The COVID-19 pandemic has placed many new challenges to the world but it has also spawned a new set of words that have become a part of our everyday lingo. But then new words have always made their way into the contemporary language enriching it in the process, says Ranjita Biswas
It’s a year since we have learnt to live with the term COVID-19 popping up in every conversation- among friends, in tv shows featuring experts, reminding us of the terrible toll it has taken on our known world. It seems almost surreal to go back to the pre- January, 2020 time, as some corner or the other in the world still remains locked-down, masks, once used by bandits, has become the new accessory, and the sanitizer spray in hand is as common as a ladies vanity bag.
Like so many new situations springing up from this pandemic with which we have had to cope, even our vocabulary has changed somewhat. Zoom is no more associated with zoom lenses in photography but a platform everybody seems to use to meet- in the office, in family get-togethers, what have you.
New words have also entered the lexicon like the quaint ‘Quarantinis’, apparently a mix of two words -quarantine and cocktail – concocted with whatever ingredients are available at home. In India, the land of big fat weddings, people have learnt to embrace ‘micro-weddings’ thanks to the enforced number of invitees. With no option to travel to coveted destinations, armchair travellers have settled for ‘staycations’, or even ‘workations’.
Perhaps it is no surprise this devastating year has thrown up new words. After all, language tends to evolve all the time and with time it folds into itself in new words. The best example is English which has gained many new words through the ages, getting faster especially when it colonised a vast terrain of the globe containing diverse cultures. India has enriched the language from that period with words like godown, compound, tamasha, punch, dacoit, Jodhpur, curry, pucca, etc.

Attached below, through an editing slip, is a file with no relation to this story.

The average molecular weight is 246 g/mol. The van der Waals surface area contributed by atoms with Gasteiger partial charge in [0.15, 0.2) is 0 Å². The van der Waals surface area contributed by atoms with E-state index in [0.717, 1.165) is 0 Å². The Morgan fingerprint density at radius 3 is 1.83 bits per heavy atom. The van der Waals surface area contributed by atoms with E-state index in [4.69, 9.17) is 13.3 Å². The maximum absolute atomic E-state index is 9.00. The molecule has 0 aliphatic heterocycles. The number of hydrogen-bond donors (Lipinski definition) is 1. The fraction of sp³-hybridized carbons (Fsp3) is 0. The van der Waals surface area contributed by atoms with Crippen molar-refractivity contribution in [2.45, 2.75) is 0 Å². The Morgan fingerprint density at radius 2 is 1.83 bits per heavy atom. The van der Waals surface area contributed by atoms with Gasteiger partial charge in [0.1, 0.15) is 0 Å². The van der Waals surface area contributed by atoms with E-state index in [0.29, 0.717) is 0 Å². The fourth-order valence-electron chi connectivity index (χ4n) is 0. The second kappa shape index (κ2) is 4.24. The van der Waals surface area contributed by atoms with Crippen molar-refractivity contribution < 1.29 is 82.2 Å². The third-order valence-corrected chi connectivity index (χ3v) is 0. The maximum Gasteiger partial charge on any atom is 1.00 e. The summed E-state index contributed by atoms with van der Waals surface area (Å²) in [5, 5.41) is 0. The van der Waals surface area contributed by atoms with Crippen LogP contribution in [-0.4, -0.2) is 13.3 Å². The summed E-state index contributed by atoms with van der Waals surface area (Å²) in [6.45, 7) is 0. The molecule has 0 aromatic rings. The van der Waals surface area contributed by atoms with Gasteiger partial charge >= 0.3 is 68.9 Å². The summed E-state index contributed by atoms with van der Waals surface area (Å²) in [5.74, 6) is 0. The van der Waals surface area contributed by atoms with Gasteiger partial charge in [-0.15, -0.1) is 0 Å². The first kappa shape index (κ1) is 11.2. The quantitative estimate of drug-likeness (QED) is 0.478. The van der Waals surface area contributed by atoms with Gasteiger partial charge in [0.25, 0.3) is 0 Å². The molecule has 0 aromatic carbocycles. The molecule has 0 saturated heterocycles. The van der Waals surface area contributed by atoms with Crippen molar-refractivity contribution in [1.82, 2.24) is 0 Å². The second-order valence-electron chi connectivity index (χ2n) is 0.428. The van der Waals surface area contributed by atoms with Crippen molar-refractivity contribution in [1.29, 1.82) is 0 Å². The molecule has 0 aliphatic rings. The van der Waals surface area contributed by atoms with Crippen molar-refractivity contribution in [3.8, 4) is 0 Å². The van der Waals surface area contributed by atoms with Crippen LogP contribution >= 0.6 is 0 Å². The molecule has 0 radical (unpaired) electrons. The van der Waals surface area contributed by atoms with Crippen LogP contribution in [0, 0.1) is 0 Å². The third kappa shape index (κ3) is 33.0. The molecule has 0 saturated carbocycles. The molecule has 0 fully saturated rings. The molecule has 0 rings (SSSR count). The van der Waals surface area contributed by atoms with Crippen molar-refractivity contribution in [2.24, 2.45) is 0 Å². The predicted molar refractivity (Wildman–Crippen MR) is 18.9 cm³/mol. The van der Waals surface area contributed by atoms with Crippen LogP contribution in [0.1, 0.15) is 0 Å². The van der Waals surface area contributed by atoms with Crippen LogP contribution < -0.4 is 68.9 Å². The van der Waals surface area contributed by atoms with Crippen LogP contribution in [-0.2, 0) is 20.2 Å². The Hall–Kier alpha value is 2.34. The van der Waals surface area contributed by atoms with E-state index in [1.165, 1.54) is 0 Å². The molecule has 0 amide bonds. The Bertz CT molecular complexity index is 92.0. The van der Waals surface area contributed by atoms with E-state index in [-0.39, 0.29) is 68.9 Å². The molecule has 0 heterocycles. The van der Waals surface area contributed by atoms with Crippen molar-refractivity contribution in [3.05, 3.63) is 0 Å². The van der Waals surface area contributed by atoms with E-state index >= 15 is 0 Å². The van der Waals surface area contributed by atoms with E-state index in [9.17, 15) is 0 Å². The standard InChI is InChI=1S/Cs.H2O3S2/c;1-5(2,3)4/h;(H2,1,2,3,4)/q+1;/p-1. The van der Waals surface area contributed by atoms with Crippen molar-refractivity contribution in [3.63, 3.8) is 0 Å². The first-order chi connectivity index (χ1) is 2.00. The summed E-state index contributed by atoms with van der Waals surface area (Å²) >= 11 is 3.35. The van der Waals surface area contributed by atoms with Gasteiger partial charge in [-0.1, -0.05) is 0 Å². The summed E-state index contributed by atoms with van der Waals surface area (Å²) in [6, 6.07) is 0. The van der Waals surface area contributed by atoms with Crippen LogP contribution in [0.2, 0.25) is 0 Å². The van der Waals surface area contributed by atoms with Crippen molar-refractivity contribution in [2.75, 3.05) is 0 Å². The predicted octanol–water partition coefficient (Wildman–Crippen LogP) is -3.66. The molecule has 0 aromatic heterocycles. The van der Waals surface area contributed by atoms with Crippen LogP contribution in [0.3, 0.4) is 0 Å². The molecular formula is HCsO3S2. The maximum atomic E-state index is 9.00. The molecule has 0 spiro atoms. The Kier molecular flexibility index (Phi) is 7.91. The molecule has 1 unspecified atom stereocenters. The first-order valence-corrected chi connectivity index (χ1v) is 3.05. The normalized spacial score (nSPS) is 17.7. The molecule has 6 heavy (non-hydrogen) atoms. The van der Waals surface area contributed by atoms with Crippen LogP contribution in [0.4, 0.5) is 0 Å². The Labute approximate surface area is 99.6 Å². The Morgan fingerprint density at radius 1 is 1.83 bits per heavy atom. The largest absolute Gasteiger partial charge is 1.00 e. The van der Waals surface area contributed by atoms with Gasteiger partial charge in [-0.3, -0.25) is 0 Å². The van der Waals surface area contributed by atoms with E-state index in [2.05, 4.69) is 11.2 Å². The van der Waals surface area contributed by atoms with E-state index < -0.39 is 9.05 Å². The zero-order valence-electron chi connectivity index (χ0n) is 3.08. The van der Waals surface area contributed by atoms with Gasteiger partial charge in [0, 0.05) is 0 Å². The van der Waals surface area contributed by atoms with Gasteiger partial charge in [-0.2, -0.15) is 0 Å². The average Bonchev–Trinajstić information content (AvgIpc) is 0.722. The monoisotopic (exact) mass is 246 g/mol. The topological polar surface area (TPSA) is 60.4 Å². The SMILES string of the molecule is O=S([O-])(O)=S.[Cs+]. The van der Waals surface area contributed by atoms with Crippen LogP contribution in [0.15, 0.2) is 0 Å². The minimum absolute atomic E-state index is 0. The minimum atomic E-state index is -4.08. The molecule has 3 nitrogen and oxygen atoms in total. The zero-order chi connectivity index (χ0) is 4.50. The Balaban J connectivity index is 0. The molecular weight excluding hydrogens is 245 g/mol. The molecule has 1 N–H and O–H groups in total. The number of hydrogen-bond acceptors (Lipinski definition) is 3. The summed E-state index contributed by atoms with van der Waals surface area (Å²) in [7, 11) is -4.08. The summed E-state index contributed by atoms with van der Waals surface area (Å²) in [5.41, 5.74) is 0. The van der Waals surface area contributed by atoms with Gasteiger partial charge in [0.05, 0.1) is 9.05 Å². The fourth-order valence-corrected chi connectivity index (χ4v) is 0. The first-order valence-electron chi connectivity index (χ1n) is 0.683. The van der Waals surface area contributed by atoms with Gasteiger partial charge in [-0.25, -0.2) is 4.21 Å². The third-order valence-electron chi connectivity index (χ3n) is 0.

New words constantly make it into dictionaries if used widely, like ‘mocktail’ which features in the drinks menu of any respectable Indian restaurant today but was unheard of sometime ago, and now there’s even a ‘hangry’ (angry when you are hungry).
Characteristically the trend continues even in modern times as newer versions of Collins or Oxford dictionaries regularly show up.
The interesting thing is that as the language penetrates different cultures through English medium schools, films and other platforms, it metaphors into new words that become chalti bhasha or street language.
One of the best ways to keep a tab on the pulse of the language in its various avatars is to listen to the young set, call them GenX, Y or Z – whatever, who ‘freak out’ at the slightest opportunity. Shortening the English words is one way to do that. In Kolkata ‘enthu’ replacing enthusiasm is now an old hat as also ‘sentu’ for sentimental . ‘Funda’ for fundamental, ‘intro’ or ‘appo’ for appointment are freely used. But what about ‘snax’? No relation to the salted biscuit brand of the same name but bath! Where’s the connection? Well, snan in Bengali means bath, so….
‘Tux’ has no relation with the tuxedo-who wears it in our country anyway- but a baldie which must have originated with the Hindi word, taklu. Other favourites are ‘ultra’ or ‘mega’ to signify extra-big/ extra–something, ‘sad’ for anything you don’t like, ‘timepass’ for whiling away the hours. ‘Heavy’ is a favourite street language for Bengalis to denote ‘very good’ which can be used for anything, from a beautiful sari to a delicious curry.
In the capital Delhi abbreviations that were popular sometime ago were ATM ( aunty turned mod) and BTM ( behenji turned mod). Wonder if they are still in vogue considering their slightly sexist/ condescending tone.
And, we are not the only ones to end a sentence with a question mark ‘no’? The language purists in Singapore have long been trying to persuade people to leave out ‘lah’ at the end, a staple of ‘Singlish’ a local patois of English and Chinese.
Social networking and twittering have spawned their own abbreviations. OMG, LOL, TTYL (talk to you later) ‘mwah’ (noisy kissing), wags ( girlfriend/wife of, usually sportsman), BFF (best friends forever) are by now senior citizens in this category. Also commonly used are terms like ROTFL (rolling on the floor laughing) , LMAO ( laughing my ass off), even GOAT (greatest of all time). But have you heard of IMHO (in my humble opinion), TMI (too much information) with which many bombarded from all directions will empathise.
All this only proves that words talk volumes about contemporary times. What is new today will be old tomorrow, like aging, but new blood invigorates it to let it reinvent itself again and again. (TWF)